Neymar and Leo Messi
Neymar and Leo MessiReuters

During the last five years, we have heard that Barcelona are defined by their philosophy as a club and their values. However, this speech leaves much to be desired if we analyse the shady aspects of the club's recent behaviour.

Fifa's decision to sanction Barça after alleged infractions related to the international transfer and registration of 10 players under the age of 18 – including 'the Korean Messi' Lee Seung Woo – is not the only thing that has brought the image of the club into question during a tumultuous year.

The Catalan giants have been embroiled in difficult court issues. Leo Messi had to pay €15m to avoid a tax evasion court case related to his image rights, having been accused of defrauding €4m in back taxes.

Then there was more financial controversy, this time surrounding Neymar. The Brazilian star joined Barça from Santos last summer, with the Catalan club initially saying they paid £48m for his services.

However, after being investigated by a court for possible misappropriation of funds following complaints from a Barcelona member, they admitted that the real price of the deal was £73m – this contributed to President Sandro Rosell's resignation.

Rosell left the presidency two and a half years before his term was up, as the Neymar case brought a torrent of criticism – even his family received threats before he handed over the reins to vice-president Josep Maria Bartomeu.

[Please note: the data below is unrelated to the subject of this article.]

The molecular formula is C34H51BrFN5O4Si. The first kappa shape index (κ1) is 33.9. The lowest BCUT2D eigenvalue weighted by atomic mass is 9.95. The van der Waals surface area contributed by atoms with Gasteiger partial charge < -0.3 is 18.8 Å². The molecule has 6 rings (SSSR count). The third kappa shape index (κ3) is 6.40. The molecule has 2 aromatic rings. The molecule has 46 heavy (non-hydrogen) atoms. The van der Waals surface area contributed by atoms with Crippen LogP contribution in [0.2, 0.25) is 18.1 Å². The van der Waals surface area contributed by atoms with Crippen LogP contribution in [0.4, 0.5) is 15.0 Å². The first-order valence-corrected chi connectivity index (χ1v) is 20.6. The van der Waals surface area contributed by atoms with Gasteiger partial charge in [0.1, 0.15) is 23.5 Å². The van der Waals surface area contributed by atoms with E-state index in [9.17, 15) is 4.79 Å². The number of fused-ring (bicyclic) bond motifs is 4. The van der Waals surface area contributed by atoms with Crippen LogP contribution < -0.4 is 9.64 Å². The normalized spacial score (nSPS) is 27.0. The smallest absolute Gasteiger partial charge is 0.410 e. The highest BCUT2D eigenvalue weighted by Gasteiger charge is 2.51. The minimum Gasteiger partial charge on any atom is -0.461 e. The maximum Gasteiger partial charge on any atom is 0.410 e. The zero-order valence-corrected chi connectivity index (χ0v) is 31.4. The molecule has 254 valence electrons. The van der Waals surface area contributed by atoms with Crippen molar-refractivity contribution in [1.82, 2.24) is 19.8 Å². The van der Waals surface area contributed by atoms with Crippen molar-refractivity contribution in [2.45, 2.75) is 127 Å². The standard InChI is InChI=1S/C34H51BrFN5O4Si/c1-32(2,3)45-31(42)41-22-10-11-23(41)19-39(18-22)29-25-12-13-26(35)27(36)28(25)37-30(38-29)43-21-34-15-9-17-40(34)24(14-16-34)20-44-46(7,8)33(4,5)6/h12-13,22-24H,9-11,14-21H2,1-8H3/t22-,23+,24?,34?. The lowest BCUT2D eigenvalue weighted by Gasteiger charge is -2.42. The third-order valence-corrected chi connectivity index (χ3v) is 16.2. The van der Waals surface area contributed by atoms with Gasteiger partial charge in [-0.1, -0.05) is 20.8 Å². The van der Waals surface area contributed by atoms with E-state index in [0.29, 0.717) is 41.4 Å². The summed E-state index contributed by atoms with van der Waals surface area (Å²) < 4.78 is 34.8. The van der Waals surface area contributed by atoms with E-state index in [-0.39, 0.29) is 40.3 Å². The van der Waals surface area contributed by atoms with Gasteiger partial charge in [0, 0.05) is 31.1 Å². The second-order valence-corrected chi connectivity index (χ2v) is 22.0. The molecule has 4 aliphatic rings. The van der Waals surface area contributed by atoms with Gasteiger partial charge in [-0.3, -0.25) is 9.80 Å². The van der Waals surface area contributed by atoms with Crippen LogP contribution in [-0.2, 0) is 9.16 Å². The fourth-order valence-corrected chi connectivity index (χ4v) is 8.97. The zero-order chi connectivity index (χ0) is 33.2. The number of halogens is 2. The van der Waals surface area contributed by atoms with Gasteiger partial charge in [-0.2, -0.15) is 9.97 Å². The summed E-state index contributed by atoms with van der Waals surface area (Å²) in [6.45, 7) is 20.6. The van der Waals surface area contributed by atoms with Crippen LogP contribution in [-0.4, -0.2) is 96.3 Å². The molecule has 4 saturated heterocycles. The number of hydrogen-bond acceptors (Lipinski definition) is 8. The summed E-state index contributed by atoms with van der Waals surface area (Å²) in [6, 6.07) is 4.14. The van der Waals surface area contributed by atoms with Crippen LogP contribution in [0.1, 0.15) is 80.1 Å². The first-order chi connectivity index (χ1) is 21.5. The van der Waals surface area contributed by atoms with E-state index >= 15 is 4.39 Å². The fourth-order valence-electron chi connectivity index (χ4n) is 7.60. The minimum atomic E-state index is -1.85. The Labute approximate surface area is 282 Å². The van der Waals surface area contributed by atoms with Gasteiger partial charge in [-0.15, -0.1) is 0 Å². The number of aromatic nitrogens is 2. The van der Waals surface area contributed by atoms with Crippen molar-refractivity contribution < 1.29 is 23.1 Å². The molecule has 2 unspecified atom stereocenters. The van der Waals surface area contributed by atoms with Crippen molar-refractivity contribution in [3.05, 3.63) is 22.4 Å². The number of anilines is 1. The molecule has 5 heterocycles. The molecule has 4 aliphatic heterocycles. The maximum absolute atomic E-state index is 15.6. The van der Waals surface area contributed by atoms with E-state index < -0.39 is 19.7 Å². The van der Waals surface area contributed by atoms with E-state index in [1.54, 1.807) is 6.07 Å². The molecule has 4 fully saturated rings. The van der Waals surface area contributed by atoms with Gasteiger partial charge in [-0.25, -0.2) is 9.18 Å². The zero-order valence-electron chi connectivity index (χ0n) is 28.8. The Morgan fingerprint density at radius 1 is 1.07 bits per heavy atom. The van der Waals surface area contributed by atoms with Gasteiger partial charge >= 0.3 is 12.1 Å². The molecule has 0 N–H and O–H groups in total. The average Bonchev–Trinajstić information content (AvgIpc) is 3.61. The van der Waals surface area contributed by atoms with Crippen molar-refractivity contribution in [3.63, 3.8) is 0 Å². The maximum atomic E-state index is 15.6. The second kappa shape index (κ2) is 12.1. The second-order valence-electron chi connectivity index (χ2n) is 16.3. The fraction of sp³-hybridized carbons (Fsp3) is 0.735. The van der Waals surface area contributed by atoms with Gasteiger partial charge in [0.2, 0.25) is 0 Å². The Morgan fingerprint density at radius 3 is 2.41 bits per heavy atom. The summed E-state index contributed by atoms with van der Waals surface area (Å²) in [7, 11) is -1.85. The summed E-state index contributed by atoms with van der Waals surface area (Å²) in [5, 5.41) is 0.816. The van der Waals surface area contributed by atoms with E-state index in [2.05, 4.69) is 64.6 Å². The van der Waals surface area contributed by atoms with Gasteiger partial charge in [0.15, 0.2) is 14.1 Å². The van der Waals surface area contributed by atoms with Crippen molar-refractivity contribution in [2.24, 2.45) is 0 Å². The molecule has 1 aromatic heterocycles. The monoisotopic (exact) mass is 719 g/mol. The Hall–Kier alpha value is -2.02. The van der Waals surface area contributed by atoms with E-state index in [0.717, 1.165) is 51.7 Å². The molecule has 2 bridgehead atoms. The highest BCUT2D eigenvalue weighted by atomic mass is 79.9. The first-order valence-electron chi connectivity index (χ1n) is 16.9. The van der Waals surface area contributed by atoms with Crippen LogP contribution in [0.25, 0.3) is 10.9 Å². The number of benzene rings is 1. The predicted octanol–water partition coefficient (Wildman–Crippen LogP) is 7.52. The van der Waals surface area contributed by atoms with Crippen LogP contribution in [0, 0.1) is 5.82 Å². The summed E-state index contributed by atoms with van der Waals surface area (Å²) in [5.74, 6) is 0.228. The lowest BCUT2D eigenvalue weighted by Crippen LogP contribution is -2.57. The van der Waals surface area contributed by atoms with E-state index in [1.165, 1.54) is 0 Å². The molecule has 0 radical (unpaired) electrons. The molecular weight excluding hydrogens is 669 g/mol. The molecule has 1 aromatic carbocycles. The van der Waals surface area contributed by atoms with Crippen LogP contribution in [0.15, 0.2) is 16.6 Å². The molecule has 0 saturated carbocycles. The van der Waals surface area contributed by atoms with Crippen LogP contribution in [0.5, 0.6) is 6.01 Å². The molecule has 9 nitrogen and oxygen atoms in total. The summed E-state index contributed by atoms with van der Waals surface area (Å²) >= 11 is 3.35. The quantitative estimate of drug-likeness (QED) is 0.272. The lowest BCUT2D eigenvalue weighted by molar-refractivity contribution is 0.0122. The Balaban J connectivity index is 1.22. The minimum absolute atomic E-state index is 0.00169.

And as if that was not enough, Barcelona are also being heavily criticised for their planned Camp Nou redevelopment, which the club's board wants to see go ahead despite widespread opposition.

Barça's directors opted to recruit Tata Martino as a consequence of Tito Vilanova's unfortunate health problems, and the Argentine boss has still to win over his critics. In fact, many reports suggest that the coach is not comfortable at the Camp Nou and wants to leave.

So when all is taken into consideration, it is been an annus horribilis for Barcelona – certainly as turbulent as the strife at the end of Frank Rijkard's period in charge, and arguably as bad as anything in living memory.

But, remarkably, the Blaugrana are still in contention for three trophies. So there is still time to achieve glory, and make this a year to remember rather than forget.